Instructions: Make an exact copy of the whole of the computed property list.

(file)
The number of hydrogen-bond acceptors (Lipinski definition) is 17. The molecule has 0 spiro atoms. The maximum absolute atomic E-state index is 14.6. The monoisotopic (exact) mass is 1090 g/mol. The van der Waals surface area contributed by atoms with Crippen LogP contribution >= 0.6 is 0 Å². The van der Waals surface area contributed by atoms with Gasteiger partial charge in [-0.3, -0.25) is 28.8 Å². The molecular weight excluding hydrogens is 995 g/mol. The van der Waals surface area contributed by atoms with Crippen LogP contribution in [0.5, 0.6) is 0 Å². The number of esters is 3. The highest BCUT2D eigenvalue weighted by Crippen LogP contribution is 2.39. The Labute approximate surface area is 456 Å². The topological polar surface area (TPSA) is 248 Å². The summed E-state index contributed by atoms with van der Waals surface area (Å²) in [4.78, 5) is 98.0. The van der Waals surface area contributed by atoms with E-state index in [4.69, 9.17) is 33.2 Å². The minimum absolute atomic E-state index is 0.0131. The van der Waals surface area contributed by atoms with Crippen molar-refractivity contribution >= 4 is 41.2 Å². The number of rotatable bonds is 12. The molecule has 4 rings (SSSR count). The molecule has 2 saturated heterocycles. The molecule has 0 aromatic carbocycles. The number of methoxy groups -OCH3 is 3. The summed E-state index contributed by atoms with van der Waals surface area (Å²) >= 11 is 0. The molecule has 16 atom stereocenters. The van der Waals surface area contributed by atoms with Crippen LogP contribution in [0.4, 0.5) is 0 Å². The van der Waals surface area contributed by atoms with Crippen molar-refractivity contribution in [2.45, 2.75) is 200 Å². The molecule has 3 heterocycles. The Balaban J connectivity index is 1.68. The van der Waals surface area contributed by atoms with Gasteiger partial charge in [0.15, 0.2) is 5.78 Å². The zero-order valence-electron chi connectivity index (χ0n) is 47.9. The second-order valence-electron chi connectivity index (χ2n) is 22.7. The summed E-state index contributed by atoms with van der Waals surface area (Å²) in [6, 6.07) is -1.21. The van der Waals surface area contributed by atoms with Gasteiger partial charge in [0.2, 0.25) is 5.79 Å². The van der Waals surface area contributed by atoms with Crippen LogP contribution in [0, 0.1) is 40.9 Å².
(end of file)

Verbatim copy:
The number of hydrogen-bond acceptors (Lipinski definition) is 17. The molecule has 0 spiro atoms. The maximum absolute atomic E-state index is 14.6. The monoisotopic (exact) mass is 1090 g/mol. The van der Waals surface area contributed by atoms with Crippen LogP contribution >= 0.6 is 0 Å². The van der Waals surface area contributed by atoms with Gasteiger partial charge in [-0.3, -0.25) is 28.8 Å². The molecular weight excluding hydrogens is 995 g/mol. The van der Waals surface area contributed by atoms with Crippen LogP contribution in [0.5, 0.6) is 0 Å². The number of esters is 3. The highest BCUT2D eigenvalue weighted by Crippen LogP contribution is 2.39. The Labute approximate surface area is 456 Å². The topological polar surface area (TPSA) is 248 Å². The summed E-state index contributed by atoms with van der Waals surface area (Å²) in [4.78, 5) is 98.0. The van der Waals surface area contributed by atoms with E-state index in [4.69, 9.17) is 33.2 Å². The minimum absolute atomic E-state index is 0.0131. The van der Waals surface area contributed by atoms with Crippen molar-refractivity contribution >= 4 is 41.2 Å². The number of rotatable bonds is 12. The molecule has 4 rings (SSSR count). The molecule has 2 saturated heterocycles. The molecule has 0 aromatic carbocycles. The number of methoxy groups -OCH3 is 3. The summed E-state index contributed by atoms with van der Waals surface area (Å²) >= 11 is 0. The molecule has 16 atom stereocenters. The van der Waals surface area contributed by atoms with Crippen LogP contribution in [0.4, 0.5) is 0 Å². The van der Waals surface area contributed by atoms with Crippen molar-refractivity contribution in [2.45, 2.75) is 200 Å². The molecule has 3 heterocycles. The Balaban J connectivity index is 1.68. The van der Waals surface area contributed by atoms with Gasteiger partial charge in [0.15, 0.2) is 5.78 Å². The zero-order valence-electron chi connectivity index (χ0n) is 47.9. The second-order valence-electron chi connectivity index (χ2n) is 22.7. The summed E-state index contributed by atoms with van der Waals surface area (Å²) in [6, 6.07) is -1.21. The van der Waals surface area contributed by atoms with Gasteiger partial charge in [0.2, 0.25) is 5.79 Å². The van der Waals surface area contributed by atoms with Crippen LogP contribution in [0, 0.1) is 40.9 Å².